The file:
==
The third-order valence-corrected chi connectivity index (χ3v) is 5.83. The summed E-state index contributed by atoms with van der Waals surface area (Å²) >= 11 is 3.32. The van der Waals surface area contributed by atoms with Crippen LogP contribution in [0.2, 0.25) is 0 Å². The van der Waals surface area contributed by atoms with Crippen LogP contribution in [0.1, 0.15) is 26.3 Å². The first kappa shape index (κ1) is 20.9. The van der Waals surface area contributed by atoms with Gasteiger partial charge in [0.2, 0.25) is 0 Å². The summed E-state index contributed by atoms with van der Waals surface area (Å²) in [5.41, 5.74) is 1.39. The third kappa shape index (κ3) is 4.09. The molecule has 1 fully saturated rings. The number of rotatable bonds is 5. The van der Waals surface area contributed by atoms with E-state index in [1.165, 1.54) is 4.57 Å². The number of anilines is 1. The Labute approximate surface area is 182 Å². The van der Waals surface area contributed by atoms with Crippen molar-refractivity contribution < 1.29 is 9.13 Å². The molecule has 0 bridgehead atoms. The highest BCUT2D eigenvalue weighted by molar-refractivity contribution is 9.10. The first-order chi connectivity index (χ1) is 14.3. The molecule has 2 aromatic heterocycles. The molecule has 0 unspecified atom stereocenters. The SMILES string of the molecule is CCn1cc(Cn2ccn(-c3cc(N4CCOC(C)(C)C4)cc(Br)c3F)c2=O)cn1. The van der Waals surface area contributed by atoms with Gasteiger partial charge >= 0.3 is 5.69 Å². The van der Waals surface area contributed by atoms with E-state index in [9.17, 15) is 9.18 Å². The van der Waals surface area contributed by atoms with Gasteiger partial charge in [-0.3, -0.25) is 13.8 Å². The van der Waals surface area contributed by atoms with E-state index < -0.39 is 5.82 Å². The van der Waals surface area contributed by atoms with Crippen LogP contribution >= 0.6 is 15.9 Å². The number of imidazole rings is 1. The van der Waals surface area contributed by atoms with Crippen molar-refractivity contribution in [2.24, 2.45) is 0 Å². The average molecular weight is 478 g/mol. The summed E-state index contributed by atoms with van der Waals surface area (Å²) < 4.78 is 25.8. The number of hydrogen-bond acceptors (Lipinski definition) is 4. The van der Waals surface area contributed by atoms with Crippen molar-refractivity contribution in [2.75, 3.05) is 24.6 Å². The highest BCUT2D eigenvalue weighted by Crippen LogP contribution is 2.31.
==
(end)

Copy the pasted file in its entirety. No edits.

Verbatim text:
The third-order valence-corrected chi connectivity index (χ3v) is 5.83. The summed E-state index contributed by atoms with van der Waals surface area (Å²) >= 11 is 3.32. The van der Waals surface area contributed by atoms with Crippen LogP contribution in [0.2, 0.25) is 0 Å². The van der Waals surface area contributed by atoms with Crippen LogP contribution in [0.1, 0.15) is 26.3 Å². The first kappa shape index (κ1) is 20.9. The van der Waals surface area contributed by atoms with Gasteiger partial charge in [0.2, 0.25) is 0 Å². The summed E-state index contributed by atoms with van der Waals surface area (Å²) in [5.41, 5.74) is 1.39. The third kappa shape index (κ3) is 4.09. The molecule has 1 fully saturated rings. The number of rotatable bonds is 5. The van der Waals surface area contributed by atoms with E-state index in [1.165, 1.54) is 4.57 Å². The number of anilines is 1. The Labute approximate surface area is 182 Å². The van der Waals surface area contributed by atoms with Crippen molar-refractivity contribution < 1.29 is 9.13 Å². The molecule has 0 bridgehead atoms. The highest BCUT2D eigenvalue weighted by molar-refractivity contribution is 9.10. The first-order chi connectivity index (χ1) is 14.3. The molecule has 2 aromatic heterocycles. The molecule has 0 unspecified atom stereocenters. The SMILES string of the molecule is CCn1cc(Cn2ccn(-c3cc(N4CCOC(C)(C)C4)cc(Br)c3F)c2=O)cn1. The van der Waals surface area contributed by atoms with Gasteiger partial charge >= 0.3 is 5.69 Å². The van der Waals surface area contributed by atoms with E-state index in [9.17, 15) is 9.18 Å². The van der Waals surface area contributed by atoms with Gasteiger partial charge in [-0.3, -0.25) is 13.8 Å². The van der Waals surface area contributed by atoms with E-state index < -0.39 is 5.82 Å². The van der Waals surface area contributed by atoms with Crippen LogP contribution >= 0.6 is 15.9 Å². The number of imidazole rings is 1. The van der Waals surface area contributed by atoms with Crippen molar-refractivity contribution in [2.24, 2.45) is 0 Å². The average molecular weight is 478 g/mol. The summed E-state index contributed by atoms with van der Waals surface area (Å²) < 4.78 is 25.8. The number of hydrogen-bond acceptors (Lipinski definition) is 4. The van der Waals surface area contributed by atoms with Crippen molar-refractivity contribution in [2.75, 3.05) is 24.6 Å². The highest BCUT2D eigenvalue weighted by Crippen LogP contribution is 2.31.